New Jersey State Bar Association
Bergen County Bar Association

Modification of Alimony Due to Cohabitation in New Jersey

Wedding CakeIn a recent New Jersey alimony decision, the husband appealed from an order denying his motion to conclude or modify alimony to his ex-wife. The case arose when a husband and wife divorced after 17 years of marriage in 2000. Their property settlement agreement required him to pay her $150 each week in permanent alimony until the wife remarried or either of them died.

The husband tried to modify alimony on three separate occasions. On the fourth occasion, in 2016, the defendant moved to modify or terminate his alimony obligation because of a significant change in circumstances and inability to pay. He claimed that his income had been significantly reduced and that his ex-wife was cohabiting with someone. He also described his health issues and submitted doctor's notes, as well as photos of his ex-wife with her supposed boyfriend.

The plaintiff opposed the request, denied cohabiting with the man in the photos, and claimed her ex-husband had misrepresented his income in earlier motions and was doing so again. The plaintiff claimed the defendant was self-employed, got his income only from operation of his construction company, and artificially and inaccurately reduced his personal income by paying his personal expenses with corporate funds.

The court found the circumstances weren't changed enough to allow for a modification of alimony. It denied the ex-husband's motion without a hearing. It also found that the settlement agreement listed only death and remarriage as a basis for terminating alimony; cohabitation was intentionally excluded as grounds to modify the alimony obligation. Furthermore, the court rejected the defendant's claim that his health issues prevented him from working. It found that the doctor's notes didn't establish that these health issues interfered with his ability to earn money.

Furthermore, the court rejected the claim that the reduced income warranted a modification. The defendant was a self-employment contractor and had to give more detailed information to support the claimed reduction in income. The order stated that he produced some documents and didn't identify what was lacking. It also stated the court didn't have the expertise to know whether the defendant's submissions showed changed circumstances.

The defendant appealed. The appellate court explained that a Family Part Judge has discretion to modify an alimony obligation based on changed circumstances. When making a motion to modify alimony, the party asking for a modification needs to show that changed circumstances have substantially affected the ability to self-support. There isn't a bright line rule by which to decide whether there have been changed circumstances. Once a prima facie showing is made, the court is supposed to decide whether a hearing is warranted. In this case, the defendant's motion was based on three changed circumstances:  the plaintiff's supposed cohabitation, health issues, and income reduction.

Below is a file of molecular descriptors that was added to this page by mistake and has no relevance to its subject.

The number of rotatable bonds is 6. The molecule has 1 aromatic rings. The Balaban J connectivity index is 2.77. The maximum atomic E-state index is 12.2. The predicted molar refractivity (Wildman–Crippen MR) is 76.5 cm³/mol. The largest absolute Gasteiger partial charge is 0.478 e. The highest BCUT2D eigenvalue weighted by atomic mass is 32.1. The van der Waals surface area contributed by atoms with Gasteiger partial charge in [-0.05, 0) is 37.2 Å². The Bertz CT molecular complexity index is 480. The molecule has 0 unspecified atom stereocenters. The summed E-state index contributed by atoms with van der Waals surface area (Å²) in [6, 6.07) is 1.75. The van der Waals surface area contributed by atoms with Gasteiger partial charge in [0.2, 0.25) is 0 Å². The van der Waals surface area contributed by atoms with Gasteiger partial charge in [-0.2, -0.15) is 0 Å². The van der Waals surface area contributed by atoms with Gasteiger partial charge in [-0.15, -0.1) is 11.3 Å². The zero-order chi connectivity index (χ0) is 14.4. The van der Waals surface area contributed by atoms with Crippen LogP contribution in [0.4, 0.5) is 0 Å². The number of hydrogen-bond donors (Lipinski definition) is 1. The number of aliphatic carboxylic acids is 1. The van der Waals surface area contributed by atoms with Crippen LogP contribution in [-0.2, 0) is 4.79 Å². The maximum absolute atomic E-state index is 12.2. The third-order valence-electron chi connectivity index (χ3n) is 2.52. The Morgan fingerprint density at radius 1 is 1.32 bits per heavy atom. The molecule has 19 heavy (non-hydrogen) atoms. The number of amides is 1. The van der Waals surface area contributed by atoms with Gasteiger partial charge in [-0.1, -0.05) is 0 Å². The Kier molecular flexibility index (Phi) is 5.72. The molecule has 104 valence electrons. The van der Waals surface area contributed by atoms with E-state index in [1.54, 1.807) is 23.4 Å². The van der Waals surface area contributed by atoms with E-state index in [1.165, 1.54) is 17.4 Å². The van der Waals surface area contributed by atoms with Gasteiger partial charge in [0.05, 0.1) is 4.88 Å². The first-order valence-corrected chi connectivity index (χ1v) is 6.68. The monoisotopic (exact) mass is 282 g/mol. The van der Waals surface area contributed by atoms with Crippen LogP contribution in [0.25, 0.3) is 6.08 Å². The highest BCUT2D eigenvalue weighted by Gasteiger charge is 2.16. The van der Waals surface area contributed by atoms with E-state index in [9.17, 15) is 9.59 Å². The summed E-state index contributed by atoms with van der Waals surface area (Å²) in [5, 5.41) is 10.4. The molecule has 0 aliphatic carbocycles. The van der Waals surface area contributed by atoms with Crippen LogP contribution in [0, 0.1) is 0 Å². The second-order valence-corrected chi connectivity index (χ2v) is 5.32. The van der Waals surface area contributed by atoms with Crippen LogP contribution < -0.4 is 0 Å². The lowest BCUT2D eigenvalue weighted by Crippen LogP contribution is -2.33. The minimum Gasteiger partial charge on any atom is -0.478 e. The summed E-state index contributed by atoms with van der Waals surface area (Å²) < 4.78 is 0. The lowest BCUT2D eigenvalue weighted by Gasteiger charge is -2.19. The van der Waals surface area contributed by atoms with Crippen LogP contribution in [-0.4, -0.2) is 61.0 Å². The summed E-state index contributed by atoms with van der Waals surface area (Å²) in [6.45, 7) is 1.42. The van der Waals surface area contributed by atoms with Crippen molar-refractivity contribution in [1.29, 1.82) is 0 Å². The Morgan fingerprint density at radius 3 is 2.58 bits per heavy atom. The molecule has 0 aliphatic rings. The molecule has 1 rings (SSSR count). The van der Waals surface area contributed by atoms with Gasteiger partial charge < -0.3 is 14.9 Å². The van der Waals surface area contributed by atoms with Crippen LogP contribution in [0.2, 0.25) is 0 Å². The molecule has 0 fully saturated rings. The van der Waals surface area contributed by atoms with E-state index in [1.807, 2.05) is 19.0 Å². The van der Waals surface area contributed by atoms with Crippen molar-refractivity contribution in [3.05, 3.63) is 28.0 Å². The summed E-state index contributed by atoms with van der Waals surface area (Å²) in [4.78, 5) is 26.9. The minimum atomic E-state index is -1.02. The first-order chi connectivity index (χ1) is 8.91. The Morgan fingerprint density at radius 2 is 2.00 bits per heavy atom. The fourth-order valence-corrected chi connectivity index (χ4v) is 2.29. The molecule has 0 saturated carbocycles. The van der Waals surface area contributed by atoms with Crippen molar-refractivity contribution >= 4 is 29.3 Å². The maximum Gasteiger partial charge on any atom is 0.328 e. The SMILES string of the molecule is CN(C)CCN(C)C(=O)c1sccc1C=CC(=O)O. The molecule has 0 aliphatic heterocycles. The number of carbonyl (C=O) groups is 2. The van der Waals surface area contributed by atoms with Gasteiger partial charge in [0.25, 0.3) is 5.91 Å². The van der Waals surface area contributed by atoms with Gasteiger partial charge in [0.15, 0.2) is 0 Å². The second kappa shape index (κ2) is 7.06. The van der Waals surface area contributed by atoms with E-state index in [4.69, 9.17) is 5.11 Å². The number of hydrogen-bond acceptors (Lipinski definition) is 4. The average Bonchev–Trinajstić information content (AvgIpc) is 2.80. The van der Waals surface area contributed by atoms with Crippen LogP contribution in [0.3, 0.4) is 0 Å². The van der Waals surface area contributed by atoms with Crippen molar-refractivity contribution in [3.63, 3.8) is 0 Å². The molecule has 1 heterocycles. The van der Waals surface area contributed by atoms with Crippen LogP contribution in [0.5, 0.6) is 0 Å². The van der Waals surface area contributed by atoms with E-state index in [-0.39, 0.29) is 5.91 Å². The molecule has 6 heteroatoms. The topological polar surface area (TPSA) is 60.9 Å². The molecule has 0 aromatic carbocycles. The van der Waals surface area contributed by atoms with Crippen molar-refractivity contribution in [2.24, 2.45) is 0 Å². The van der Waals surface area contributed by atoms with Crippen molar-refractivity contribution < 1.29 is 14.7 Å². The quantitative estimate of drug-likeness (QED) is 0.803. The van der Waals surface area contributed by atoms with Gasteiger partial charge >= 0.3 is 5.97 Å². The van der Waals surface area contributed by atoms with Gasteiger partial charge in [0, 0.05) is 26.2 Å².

The appellate court found the lower court made a mistake in inferring that the parties had agreed cohabitation wouldn't be considered grounds to support a modification of alimony. The settlement agreement's language did not support this inference. The omission of any reference to cohabitation could have meant that the couple recognized that without an express agreement, the law allows a paying spouse to rely on cohabitation as a changed circumstance to support termination or modification.

However, it found that the defendant hadn't presented evidence to show there was a prima facie case of changed circumstances. The ex-husband hadn't submitted more than hearsay from third parties and a few photos. He didn't offer competent evidence either of cohabitation or of how his health issues affected his ability to work.

However, the appellate court found that the lower court had made a mistake in finding he'd failed to make a prima facie showing that his reduced income was a changed circumstance that warranted a plenary hearing. It reasoned that the court's lack of financial accounting expertise didn't make the showing inadequate. The appellate court sent the case back to determine whether there were factual issues that mandated a plenary hearing.

If you are considering a divorce in Bergen County, and you are concerned about an alimony modification, it is important to retain an experienced and aggressive attorney to seek an appropriate outcome. Contact the lawyers of Leopold Law at (201) 345-5907 or through our online form. We have attorneys available who can handle all aspects of a divorce.

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